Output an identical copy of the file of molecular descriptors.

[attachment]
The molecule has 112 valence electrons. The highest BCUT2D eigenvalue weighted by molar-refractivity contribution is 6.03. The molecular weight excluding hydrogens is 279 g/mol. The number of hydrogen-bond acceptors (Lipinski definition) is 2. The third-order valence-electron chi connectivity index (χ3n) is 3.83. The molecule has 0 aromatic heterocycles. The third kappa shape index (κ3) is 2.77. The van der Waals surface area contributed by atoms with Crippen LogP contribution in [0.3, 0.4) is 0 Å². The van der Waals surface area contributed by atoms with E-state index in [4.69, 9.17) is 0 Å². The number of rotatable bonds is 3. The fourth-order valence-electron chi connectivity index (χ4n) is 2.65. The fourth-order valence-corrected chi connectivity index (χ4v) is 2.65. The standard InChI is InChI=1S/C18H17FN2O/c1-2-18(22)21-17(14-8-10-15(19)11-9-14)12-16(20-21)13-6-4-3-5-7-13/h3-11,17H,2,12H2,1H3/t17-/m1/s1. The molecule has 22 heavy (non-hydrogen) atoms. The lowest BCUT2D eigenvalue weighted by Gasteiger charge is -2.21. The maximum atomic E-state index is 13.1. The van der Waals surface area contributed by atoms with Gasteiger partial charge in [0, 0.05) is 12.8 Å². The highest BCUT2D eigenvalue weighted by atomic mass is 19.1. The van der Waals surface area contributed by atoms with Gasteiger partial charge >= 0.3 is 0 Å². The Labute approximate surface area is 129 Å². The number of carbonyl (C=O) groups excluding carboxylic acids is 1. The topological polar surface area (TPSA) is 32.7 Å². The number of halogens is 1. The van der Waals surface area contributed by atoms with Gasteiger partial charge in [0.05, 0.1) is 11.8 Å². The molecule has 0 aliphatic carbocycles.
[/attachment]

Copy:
The molecule has 112 valence electrons. The highest BCUT2D eigenvalue weighted by molar-refractivity contribution is 6.03. The molecular weight excluding hydrogens is 279 g/mol. The number of hydrogen-bond acceptors (Lipinski definition) is 2. The third-order valence-electron chi connectivity index (χ3n) is 3.83. The molecule has 0 aromatic heterocycles. The third kappa shape index (κ3) is 2.77. The van der Waals surface area contributed by atoms with Crippen LogP contribution in [0.3, 0.4) is 0 Å². The van der Waals surface area contributed by atoms with E-state index in [4.69, 9.17) is 0 Å². The number of rotatable bonds is 3. The fourth-order valence-electron chi connectivity index (χ4n) is 2.65. The fourth-order valence-corrected chi connectivity index (χ4v) is 2.65. The standard InChI is InChI=1S/C18H17FN2O/c1-2-18(22)21-17(14-8-10-15(19)11-9-14)12-16(20-21)13-6-4-3-5-7-13/h3-11,17H,2,12H2,1H3/t17-/m1/s1. The molecule has 22 heavy (non-hydrogen) atoms. The lowest BCUT2D eigenvalue weighted by Gasteiger charge is -2.21. The maximum atomic E-state index is 13.1. The van der Waals surface area contributed by atoms with Gasteiger partial charge in [0, 0.05) is 12.8 Å². The highest BCUT2D eigenvalue weighted by atomic mass is 19.1. The van der Waals surface area contributed by atoms with Gasteiger partial charge >= 0.3 is 0 Å². The Labute approximate surface area is 129 Å². The number of carbonyl (C=O) groups excluding carboxylic acids is 1. The topological polar surface area (TPSA) is 32.7 Å². The number of halogens is 1. The van der Waals surface area contributed by atoms with Gasteiger partial charge in [0.05, 0.1) is 11.8 Å². The molecule has 0 aliphatic carbocycles.